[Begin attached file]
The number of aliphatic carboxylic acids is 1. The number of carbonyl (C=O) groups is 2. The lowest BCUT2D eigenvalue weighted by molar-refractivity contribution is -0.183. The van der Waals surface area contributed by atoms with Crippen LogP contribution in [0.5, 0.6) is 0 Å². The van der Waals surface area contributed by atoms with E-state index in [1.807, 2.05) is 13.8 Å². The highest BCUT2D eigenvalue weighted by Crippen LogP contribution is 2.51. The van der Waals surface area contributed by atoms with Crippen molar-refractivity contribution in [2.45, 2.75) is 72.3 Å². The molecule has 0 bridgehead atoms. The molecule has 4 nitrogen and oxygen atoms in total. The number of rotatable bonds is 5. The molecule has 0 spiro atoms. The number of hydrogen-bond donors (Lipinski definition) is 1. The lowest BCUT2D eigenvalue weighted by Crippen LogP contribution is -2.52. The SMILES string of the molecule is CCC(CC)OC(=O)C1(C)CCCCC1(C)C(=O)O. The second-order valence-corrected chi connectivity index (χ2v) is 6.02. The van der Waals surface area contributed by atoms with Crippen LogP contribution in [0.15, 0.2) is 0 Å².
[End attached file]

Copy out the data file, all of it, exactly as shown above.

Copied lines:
The number of aliphatic carboxylic acids is 1. The number of carbonyl (C=O) groups is 2. The lowest BCUT2D eigenvalue weighted by molar-refractivity contribution is -0.183. The van der Waals surface area contributed by atoms with Crippen LogP contribution in [0.5, 0.6) is 0 Å². The van der Waals surface area contributed by atoms with E-state index in [1.807, 2.05) is 13.8 Å². The highest BCUT2D eigenvalue weighted by Crippen LogP contribution is 2.51. The van der Waals surface area contributed by atoms with Crippen molar-refractivity contribution in [2.45, 2.75) is 72.3 Å². The molecule has 0 bridgehead atoms. The molecule has 4 nitrogen and oxygen atoms in total. The number of rotatable bonds is 5. The molecule has 0 spiro atoms. The number of hydrogen-bond donors (Lipinski definition) is 1. The lowest BCUT2D eigenvalue weighted by Crippen LogP contribution is -2.52. The SMILES string of the molecule is CCC(CC)OC(=O)C1(C)CCCCC1(C)C(=O)O. The second-order valence-corrected chi connectivity index (χ2v) is 6.02. The van der Waals surface area contributed by atoms with Crippen LogP contribution in [0.15, 0.2) is 0 Å².